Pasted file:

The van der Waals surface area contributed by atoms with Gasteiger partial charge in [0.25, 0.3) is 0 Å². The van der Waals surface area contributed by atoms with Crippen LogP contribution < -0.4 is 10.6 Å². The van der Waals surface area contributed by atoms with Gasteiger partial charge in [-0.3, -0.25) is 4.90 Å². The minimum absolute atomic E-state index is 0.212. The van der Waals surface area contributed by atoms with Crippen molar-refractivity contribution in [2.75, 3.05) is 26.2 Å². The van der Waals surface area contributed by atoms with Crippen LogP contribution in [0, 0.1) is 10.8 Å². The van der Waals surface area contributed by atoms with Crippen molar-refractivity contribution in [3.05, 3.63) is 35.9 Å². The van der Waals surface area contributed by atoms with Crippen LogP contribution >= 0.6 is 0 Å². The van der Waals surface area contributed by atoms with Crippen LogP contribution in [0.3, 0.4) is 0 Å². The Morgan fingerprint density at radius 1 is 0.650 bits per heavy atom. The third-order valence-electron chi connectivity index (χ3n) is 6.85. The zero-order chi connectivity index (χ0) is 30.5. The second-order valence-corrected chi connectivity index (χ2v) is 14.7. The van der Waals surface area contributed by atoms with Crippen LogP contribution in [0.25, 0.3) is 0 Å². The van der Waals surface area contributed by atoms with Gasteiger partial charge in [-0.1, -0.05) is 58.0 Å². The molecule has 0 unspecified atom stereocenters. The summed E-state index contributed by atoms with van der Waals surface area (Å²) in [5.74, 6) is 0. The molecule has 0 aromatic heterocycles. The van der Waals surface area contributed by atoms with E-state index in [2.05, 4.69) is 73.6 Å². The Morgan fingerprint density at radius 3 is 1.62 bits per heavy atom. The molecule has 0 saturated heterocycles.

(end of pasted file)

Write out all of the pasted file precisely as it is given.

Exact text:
The van der Waals surface area contributed by atoms with Gasteiger partial charge in [0.25, 0.3) is 0 Å². The van der Waals surface area contributed by atoms with Crippen LogP contribution < -0.4 is 10.6 Å². The van der Waals surface area contributed by atoms with Gasteiger partial charge in [-0.3, -0.25) is 4.90 Å². The minimum absolute atomic E-state index is 0.212. The van der Waals surface area contributed by atoms with Crippen molar-refractivity contribution in [2.75, 3.05) is 26.2 Å². The van der Waals surface area contributed by atoms with Crippen LogP contribution in [0, 0.1) is 10.8 Å². The van der Waals surface area contributed by atoms with Crippen molar-refractivity contribution in [3.05, 3.63) is 35.9 Å². The van der Waals surface area contributed by atoms with Crippen LogP contribution >= 0.6 is 0 Å². The van der Waals surface area contributed by atoms with Crippen LogP contribution in [0.3, 0.4) is 0 Å². The Morgan fingerprint density at radius 1 is 0.650 bits per heavy atom. The third-order valence-electron chi connectivity index (χ3n) is 6.85. The zero-order chi connectivity index (χ0) is 30.5. The second-order valence-corrected chi connectivity index (χ2v) is 14.7. The van der Waals surface area contributed by atoms with Crippen LogP contribution in [0.25, 0.3) is 0 Å². The van der Waals surface area contributed by atoms with Gasteiger partial charge in [-0.1, -0.05) is 58.0 Å². The molecule has 0 unspecified atom stereocenters. The summed E-state index contributed by atoms with van der Waals surface area (Å²) in [5.74, 6) is 0. The molecule has 0 aromatic heterocycles. The van der Waals surface area contributed by atoms with E-state index in [2.05, 4.69) is 73.6 Å². The Morgan fingerprint density at radius 3 is 1.62 bits per heavy atom. The molecule has 0 saturated heterocycles.